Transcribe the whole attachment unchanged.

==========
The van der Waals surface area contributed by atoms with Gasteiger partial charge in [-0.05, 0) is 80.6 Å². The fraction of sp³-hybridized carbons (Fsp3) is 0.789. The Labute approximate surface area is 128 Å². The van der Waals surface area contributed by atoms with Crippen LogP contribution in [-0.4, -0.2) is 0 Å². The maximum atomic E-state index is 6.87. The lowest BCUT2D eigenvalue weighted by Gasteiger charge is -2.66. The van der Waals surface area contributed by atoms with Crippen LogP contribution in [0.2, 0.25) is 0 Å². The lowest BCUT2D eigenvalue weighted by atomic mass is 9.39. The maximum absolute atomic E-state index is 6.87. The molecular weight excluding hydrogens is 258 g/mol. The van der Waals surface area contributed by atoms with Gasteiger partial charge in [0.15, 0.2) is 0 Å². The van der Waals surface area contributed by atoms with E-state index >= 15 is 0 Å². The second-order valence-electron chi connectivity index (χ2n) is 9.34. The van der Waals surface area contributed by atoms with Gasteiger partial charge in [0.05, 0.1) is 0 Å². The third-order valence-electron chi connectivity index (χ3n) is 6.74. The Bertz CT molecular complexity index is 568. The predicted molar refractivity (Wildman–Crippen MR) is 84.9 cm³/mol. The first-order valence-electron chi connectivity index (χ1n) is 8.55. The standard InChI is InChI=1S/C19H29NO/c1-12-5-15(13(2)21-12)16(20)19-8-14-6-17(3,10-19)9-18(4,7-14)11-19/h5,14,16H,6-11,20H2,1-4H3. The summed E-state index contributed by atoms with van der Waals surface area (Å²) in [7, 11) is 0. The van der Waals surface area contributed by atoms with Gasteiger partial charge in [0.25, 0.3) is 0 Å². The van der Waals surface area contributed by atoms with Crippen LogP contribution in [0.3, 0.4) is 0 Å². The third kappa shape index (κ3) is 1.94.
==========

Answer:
The van der Waals surface area contributed by atoms with Gasteiger partial charge in [-0.05, 0) is 80.6 Å². The fraction of sp³-hybridized carbons (Fsp3) is 0.789. The Labute approximate surface area is 128 Å². The van der Waals surface area contributed by atoms with Crippen LogP contribution in [-0.4, -0.2) is 0 Å². The maximum atomic E-state index is 6.87. The lowest BCUT2D eigenvalue weighted by Gasteiger charge is -2.66. The van der Waals surface area contributed by atoms with Crippen LogP contribution in [0.2, 0.25) is 0 Å². The lowest BCUT2D eigenvalue weighted by atomic mass is 9.39. The maximum absolute atomic E-state index is 6.87. The molecular weight excluding hydrogens is 258 g/mol. The van der Waals surface area contributed by atoms with Gasteiger partial charge in [0.15, 0.2) is 0 Å². The van der Waals surface area contributed by atoms with E-state index >= 15 is 0 Å². The second-order valence-electron chi connectivity index (χ2n) is 9.34. The van der Waals surface area contributed by atoms with Gasteiger partial charge in [0.05, 0.1) is 0 Å². The third-order valence-electron chi connectivity index (χ3n) is 6.74. The Bertz CT molecular complexity index is 568. The predicted molar refractivity (Wildman–Crippen MR) is 84.9 cm³/mol. The first-order valence-electron chi connectivity index (χ1n) is 8.55. The standard InChI is InChI=1S/C19H29NO/c1-12-5-15(13(2)21-12)16(20)19-8-14-6-17(3,10-19)9-18(4,7-14)11-19/h5,14,16H,6-11,20H2,1-4H3. The summed E-state index contributed by atoms with van der Waals surface area (Å²) in [7, 11) is 0. The van der Waals surface area contributed by atoms with Gasteiger partial charge in [0.25, 0.3) is 0 Å². The van der Waals surface area contributed by atoms with Crippen LogP contribution in [0.3, 0.4) is 0 Å². The third kappa shape index (κ3) is 1.94.